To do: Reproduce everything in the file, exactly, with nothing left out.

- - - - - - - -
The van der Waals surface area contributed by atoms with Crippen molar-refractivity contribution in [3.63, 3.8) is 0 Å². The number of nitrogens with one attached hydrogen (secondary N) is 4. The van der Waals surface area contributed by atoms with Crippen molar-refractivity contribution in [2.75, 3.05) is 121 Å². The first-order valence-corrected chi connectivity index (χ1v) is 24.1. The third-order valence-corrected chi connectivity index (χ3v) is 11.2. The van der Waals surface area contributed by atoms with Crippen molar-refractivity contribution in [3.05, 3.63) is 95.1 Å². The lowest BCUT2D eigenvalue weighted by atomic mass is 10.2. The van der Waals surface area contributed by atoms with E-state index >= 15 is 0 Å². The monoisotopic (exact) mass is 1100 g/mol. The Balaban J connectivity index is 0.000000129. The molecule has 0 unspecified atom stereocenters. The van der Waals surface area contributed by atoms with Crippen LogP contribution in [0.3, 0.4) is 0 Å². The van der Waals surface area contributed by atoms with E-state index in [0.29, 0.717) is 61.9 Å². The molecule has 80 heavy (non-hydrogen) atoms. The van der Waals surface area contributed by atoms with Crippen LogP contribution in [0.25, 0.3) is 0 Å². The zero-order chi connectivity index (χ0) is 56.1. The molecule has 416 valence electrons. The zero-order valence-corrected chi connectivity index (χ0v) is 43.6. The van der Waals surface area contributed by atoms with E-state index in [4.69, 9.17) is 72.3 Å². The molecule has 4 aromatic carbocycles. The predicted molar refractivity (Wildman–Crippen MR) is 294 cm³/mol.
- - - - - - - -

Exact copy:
The van der Waals surface area contributed by atoms with Crippen molar-refractivity contribution in [3.63, 3.8) is 0 Å². The number of nitrogens with one attached hydrogen (secondary N) is 4. The van der Waals surface area contributed by atoms with Crippen molar-refractivity contribution in [2.75, 3.05) is 121 Å². The first-order valence-corrected chi connectivity index (χ1v) is 24.1. The third-order valence-corrected chi connectivity index (χ3v) is 11.2. The van der Waals surface area contributed by atoms with Crippen molar-refractivity contribution in [3.05, 3.63) is 95.1 Å². The lowest BCUT2D eigenvalue weighted by atomic mass is 10.2. The van der Waals surface area contributed by atoms with E-state index >= 15 is 0 Å². The monoisotopic (exact) mass is 1100 g/mol. The Balaban J connectivity index is 0.000000129. The molecule has 0 unspecified atom stereocenters. The van der Waals surface area contributed by atoms with Crippen LogP contribution in [0.3, 0.4) is 0 Å². The van der Waals surface area contributed by atoms with E-state index in [0.29, 0.717) is 61.9 Å². The molecule has 80 heavy (non-hydrogen) atoms. The van der Waals surface area contributed by atoms with Crippen LogP contribution in [0.25, 0.3) is 0 Å². The zero-order chi connectivity index (χ0) is 56.1. The molecule has 416 valence electrons. The zero-order valence-corrected chi connectivity index (χ0v) is 43.6. The van der Waals surface area contributed by atoms with E-state index in [4.69, 9.17) is 72.3 Å². The molecule has 4 aromatic carbocycles. The predicted molar refractivity (Wildman–Crippen MR) is 294 cm³/mol.